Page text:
Catskill streams to receive post-storm repair
September 4, 2013 —
REGION — The New York City Department of Environmental Protection (DEP) and its county partners in the stream management program recently announced the start of several important stream-restoration projects across the Catskills, focusing specifically on streams that suffered damage two years ago during tropical storms Irene and Lee. The more than $9 million in work will improve water quality and protect communities by stabilizing stream banks, reconnecting streams to their floodplains, and installing other upgrades related to infrastructure protection and drainage. The work will also reduce erosion, which can introduce fine sediments into the city’s reservoirs.
Since 1997, DEP has committed more than $58 million toward improving local streams and creeks through planning and restoration projects. DEP completes these projects through partnerships with the soil and water conservation districts in Delaware, Greene, Sullivan, and Ulster counties, along with the Cornell Cooperative Extension of Ulster County, which create stream management plans that identify priority projects in their communities and oversee the contracting and management of those projects.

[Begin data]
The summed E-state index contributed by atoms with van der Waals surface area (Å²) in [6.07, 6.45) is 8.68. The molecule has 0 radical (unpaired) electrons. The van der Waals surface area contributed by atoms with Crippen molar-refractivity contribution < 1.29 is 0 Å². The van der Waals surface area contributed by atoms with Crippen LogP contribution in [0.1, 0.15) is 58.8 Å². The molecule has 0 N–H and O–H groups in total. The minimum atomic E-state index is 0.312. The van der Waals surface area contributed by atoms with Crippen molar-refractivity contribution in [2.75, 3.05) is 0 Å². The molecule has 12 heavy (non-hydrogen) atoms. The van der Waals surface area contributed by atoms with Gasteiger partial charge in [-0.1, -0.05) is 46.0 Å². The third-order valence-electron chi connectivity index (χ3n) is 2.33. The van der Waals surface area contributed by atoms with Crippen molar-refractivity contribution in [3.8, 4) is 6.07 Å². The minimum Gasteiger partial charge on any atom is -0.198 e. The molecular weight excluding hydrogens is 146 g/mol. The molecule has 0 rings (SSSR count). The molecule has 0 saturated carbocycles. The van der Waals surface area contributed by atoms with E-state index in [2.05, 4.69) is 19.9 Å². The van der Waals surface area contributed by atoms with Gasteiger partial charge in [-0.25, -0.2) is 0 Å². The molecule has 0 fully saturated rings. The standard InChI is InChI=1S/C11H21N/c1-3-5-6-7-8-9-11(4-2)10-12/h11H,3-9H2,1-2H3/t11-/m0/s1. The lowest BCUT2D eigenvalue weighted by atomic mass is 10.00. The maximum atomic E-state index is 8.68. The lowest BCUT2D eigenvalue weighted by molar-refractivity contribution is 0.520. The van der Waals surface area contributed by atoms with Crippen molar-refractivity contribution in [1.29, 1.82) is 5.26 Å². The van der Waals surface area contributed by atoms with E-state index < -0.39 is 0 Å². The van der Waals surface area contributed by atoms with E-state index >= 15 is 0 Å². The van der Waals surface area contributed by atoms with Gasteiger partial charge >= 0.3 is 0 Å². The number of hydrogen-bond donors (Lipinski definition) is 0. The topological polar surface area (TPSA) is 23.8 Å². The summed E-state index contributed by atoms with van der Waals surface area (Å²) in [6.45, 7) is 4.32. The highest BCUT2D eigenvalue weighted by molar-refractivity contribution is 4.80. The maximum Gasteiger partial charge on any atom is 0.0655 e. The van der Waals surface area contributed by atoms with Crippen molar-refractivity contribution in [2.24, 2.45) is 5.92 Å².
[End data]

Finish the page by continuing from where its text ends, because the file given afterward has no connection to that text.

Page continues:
For the upcoming projects, DEP and its county partners committed $3.4 million in stream management funds, which helped to leverage the remaining funding from the Natural Resources Conservation Service’s Emergency Watershed Program. The federal program acknowledges that these waterways require upgrades because they currently pose a threat to public and private infrastructure, and water quality during large storms. In addition to the $9 million in projects that are starting now, DEP and its partners have already completed $4.3 million in similar stream projects that used federal money from the Emergency Watershed Program. The federal funding for these projects will help money allocated through DEP programs to stretch further and help additional streams and creeks across the Catskill and Delaware watersheds.
For more information, visit nyc.gov/dep, like the DEP on Facebook at facebook.com/nycwater, or follow them on Twitter at twitter.com/nycwater.